As the government shutdown begins, so does the blame game. Is it Republicans’ fault? Democrats’ fault? While the endless speculation keeps pundits busy, it’s important to remember that members of Congress don’t care about “the public” in the abstract. They care about the public in their district. We say “district” because any deal to re-start the government will require agreement by both the House and the Senate. While senators, with their broader constituencies, have to worry more about voters in the center, no such pressure exists for most House members. A quick analysis finds roughly seven in eight House Republicans (86.6 percent, to be exact, or 201 of 232) won with at least 55 percent of the vote in 2012. Additionally, 140 Republicans (60.3 percent of the caucus) won with at least 60 percent of the vote. The chart below shows the distribution of seats by margin of victory. Note: most Democrats also come from safe seats.Continue reading
One day, there will be a brilliant, easy-to-use tool that enlightens our citizenry on the intricacies of gerrymandering and the political machinations therein. But that day is not today.Continue reading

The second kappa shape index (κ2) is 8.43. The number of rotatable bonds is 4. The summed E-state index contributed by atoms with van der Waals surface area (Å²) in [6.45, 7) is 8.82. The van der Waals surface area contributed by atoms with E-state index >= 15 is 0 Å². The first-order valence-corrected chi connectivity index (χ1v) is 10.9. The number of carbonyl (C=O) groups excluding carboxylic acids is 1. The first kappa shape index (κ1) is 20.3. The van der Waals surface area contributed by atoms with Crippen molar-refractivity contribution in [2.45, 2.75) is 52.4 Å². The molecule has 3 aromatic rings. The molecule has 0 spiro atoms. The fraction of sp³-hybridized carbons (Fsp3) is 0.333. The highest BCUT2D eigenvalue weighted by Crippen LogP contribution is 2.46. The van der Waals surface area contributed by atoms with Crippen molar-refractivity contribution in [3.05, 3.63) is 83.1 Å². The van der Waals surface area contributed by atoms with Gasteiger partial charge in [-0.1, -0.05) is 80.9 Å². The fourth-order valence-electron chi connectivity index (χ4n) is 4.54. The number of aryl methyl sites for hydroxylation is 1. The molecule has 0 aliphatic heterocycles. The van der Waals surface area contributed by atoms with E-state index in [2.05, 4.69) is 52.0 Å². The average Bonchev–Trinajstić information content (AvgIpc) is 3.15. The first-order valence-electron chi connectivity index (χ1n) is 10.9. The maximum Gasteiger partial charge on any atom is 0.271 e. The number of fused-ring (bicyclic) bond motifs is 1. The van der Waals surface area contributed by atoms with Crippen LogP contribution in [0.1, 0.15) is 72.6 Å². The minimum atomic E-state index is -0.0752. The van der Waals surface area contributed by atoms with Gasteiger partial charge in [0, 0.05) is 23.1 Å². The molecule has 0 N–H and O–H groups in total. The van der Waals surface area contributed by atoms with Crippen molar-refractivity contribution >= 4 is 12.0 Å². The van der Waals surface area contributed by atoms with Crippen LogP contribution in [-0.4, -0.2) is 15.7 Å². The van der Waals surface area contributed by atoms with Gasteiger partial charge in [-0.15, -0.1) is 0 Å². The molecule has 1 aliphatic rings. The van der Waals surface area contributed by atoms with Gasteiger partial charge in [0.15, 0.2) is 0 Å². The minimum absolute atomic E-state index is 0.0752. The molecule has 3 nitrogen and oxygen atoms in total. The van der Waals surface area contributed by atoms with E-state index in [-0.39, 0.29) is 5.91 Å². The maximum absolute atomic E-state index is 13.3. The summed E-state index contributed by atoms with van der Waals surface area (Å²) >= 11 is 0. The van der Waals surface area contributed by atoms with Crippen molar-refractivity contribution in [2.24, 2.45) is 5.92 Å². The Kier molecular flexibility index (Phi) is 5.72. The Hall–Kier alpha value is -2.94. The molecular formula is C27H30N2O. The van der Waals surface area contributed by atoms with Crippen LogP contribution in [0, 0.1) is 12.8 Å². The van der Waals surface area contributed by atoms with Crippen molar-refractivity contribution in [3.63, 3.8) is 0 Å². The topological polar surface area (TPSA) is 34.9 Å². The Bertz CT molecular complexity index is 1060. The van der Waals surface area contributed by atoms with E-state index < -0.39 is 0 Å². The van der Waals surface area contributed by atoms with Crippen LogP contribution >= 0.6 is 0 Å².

High school civics classes teach that democracy is in the hands of voters. This view, though empowering, only tells part of the story. To really understand a democracy, you need to understand how votes are counted. One must shed light on the very machinery that powers our representative democracy: the sometimes bizarrely-shaped geographic boundaries called congressional districts.
One day, there will be a brilliant, easy-to-use tool that enlightens our citizenry on the intricacies of gerrymandering and the political machinations therein. But that day is not today. Today we launch the crude, far-from-serious, yet very fun Better Draw a District, the last and longest-awaited in the series of projects we created as part of our Labs Olympics teambuilding event.Continue reading